Zelenskyy plans to request additional aid for Ukraine amidst a budget dispute in Congress.
On Thursday, Ukrainian President Volodymyr Zelenskyy will appeal to House and Senate lawmakers on Capitol Hill, seeking additional funding to assist his country, which is facing the challenges of war.
Mr. Zelenskyy will be visiting the U.S. for the second time after Russia’s invasion of Ukraine in February 2022. However, unlike his previous visit where he spoke to a joint session of Congress in December, the Ukrainian leader now encounters a more skeptical group of lawmakers.
During his recent visit to Capitol Hill, the House Democrats were still in charge of the chamber and were more willing to support the war efforts in Ukraine. However, current polls indicate that a majority of Americans are now against providing further aid to Ukraine.
After his meeting with President Biden, Mr. Zelenskyy will privately request ongoing assistance from U.S. legislators. Following his address to the United Nations in New York on Tuesday, he emphasized the importance of global unity in preventing future acts of aggression.
The Ukrainian leader is facing a more challenging situation due to the Republican Party being in control of the House and being caught up in a spending dispute within its own members.
Approximately 33% of the weapons provided to the Ukrainian military have come from the United States. Additionally, Congress has approved approximately $43 billion in funding since the invasion. The White House has recently asked Congress for an extra $24 billion to support Ukraine.
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Nevertheless, an increasing number of GOP members in both the House and Senate are expressing doubts about the financial aid allocated to Ukraine, with some outright advocating for its cessation.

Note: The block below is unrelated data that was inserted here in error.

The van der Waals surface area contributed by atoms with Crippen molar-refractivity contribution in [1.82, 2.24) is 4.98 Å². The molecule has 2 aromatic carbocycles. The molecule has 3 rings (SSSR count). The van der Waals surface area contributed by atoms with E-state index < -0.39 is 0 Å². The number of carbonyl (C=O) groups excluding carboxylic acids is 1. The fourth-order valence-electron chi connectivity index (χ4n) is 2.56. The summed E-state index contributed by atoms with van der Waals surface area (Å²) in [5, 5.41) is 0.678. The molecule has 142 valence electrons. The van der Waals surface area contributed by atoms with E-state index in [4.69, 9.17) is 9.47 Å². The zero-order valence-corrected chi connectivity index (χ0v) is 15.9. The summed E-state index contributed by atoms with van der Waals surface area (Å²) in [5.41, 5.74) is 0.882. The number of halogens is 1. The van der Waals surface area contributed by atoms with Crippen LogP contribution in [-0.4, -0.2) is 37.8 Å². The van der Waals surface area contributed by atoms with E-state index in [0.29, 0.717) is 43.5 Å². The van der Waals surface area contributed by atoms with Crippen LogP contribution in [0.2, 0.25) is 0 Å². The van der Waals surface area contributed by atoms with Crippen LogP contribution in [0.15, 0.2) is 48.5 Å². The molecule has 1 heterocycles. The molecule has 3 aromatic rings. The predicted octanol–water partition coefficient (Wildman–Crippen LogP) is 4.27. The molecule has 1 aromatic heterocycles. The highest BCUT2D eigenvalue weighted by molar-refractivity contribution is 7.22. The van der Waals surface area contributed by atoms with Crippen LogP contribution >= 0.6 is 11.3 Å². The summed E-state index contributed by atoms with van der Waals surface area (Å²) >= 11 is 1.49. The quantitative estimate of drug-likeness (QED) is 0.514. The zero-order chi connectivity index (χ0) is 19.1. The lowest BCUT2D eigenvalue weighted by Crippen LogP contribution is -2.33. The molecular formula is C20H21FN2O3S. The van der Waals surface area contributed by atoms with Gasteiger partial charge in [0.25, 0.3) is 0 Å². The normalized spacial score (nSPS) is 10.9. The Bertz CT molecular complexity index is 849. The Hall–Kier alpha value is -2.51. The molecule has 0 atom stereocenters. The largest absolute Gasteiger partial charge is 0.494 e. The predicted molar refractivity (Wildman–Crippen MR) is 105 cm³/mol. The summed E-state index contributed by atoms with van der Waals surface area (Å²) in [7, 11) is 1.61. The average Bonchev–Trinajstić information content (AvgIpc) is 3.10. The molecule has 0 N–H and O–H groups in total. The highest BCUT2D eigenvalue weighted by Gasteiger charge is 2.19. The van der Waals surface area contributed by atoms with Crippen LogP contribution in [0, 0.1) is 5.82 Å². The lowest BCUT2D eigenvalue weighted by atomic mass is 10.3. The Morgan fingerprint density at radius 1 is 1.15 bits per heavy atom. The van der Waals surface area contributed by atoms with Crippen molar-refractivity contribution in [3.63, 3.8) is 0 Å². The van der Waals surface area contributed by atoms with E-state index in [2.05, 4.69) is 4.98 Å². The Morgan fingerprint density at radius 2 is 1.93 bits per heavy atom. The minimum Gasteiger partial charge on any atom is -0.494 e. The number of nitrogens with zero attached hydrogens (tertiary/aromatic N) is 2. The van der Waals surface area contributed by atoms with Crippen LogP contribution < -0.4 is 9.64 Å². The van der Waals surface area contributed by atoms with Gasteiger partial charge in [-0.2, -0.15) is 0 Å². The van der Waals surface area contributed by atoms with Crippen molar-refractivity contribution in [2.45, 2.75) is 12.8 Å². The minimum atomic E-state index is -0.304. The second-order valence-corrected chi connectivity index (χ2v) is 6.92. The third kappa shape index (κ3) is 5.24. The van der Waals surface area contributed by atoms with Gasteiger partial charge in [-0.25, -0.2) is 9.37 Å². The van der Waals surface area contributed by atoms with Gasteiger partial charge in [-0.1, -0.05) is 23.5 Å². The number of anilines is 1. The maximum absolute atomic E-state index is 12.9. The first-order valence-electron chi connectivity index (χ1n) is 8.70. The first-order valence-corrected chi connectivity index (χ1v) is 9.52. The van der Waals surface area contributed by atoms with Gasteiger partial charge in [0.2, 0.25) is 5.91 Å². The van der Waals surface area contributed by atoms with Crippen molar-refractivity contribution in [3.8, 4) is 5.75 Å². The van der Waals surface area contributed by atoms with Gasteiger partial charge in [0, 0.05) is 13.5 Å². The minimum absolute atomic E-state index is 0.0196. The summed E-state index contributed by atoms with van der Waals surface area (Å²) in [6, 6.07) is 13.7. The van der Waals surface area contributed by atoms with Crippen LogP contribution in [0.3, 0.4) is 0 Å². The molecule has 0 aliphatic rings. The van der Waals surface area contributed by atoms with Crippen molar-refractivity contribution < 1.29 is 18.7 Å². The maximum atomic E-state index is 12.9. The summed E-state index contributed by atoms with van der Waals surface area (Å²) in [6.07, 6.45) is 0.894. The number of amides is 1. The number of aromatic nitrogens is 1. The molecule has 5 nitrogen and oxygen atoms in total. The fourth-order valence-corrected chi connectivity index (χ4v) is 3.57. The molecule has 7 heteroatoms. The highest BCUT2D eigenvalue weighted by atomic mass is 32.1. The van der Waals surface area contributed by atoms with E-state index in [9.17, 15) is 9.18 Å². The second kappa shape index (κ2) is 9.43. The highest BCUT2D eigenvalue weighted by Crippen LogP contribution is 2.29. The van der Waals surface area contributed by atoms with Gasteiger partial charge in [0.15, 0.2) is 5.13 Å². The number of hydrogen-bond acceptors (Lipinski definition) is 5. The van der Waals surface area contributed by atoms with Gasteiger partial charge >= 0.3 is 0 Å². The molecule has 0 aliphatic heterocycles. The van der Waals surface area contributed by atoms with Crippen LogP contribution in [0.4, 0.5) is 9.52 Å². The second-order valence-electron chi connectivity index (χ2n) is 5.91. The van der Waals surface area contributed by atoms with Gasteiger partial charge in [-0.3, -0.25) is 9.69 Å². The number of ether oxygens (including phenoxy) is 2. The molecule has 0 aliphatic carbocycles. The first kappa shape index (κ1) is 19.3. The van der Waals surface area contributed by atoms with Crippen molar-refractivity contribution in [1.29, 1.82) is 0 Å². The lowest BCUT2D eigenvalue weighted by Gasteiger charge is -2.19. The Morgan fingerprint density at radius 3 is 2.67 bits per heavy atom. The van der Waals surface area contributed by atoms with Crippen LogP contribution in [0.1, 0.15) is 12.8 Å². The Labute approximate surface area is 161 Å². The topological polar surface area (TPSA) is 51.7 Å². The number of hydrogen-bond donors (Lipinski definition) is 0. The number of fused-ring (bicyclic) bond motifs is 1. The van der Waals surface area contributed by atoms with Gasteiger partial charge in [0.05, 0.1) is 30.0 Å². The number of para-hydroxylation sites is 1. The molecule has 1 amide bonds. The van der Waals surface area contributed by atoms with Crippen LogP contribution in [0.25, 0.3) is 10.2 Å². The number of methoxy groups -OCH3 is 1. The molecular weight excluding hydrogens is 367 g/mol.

House conservatives are opposing the passage of a temporary spending measure that aims to keep the federal government operational after September 30. This opposition is due to the inclusion of a provision related to sending additional U.S. dollars to Ukraine.
Rep. Ralph Norman, a Republican from South Carolina, stated that the GOP leadership intends to impose a closed rule on any Ukraine funding measure. This rule would essentially prevent any amendments to the provision, except for those already approved by the committee.
“I cannot reword”
Republican Sens. Josh Hawley of Missouri, Ted Cruz of Texas and Ron Johnson of Wisconsin are taking issue with continuing the war aid to Ukraine.
“I am against providing more financial support to Ukraine. It is important for us to communicate to the Europeans that they should assume responsibility in Europe, while we take charge in the Pacific. I have been expressing this viewpoint even before the invasion of Ukraine.”
Mr. Cruz told reporters that regardless of what Mr. Zelenskyy says on Thursday, the Biden administration, not Mr. Zelenskyy, has to make the case for additional Ukraine funding.
“He expressed his belief that Congress should ensure the Biden administration is held responsible.”
However, there are other Republicans in both the House and Senate who still support providing additional assistance but would like to know how the funds are being allocated.
“I cannot reword”
Senator John Cornyn, a Republican from Texas, acknowledged that there are disagreements within the conference regarding the financial support for Ukraine’s war efforts.
“I endorse the efforts of the Ukrainians in self-defense, but I would like to ascertain the amount of funds we have allocated previously, the rate at which they have been utilized, and the actual requirement,” he informed journalists. “My primary worry is that the Biden administration is not promptly providing the necessary weaponry for their success.”
Last week, a few Senate Republicans expressed their willingness to include funds for Ukraine in the temporary spending bill, which must be approved by September 30th to prevent a shutdown of the government.
However, house conservatives and moderates reached an agreement over the weekend on a temporary measure that does not allocate funds for Ukraine.
Mr. Cornyn stated that he believed Ukraine spending should not be included in a short-term spending bill, as it would only add unnecessary complexity.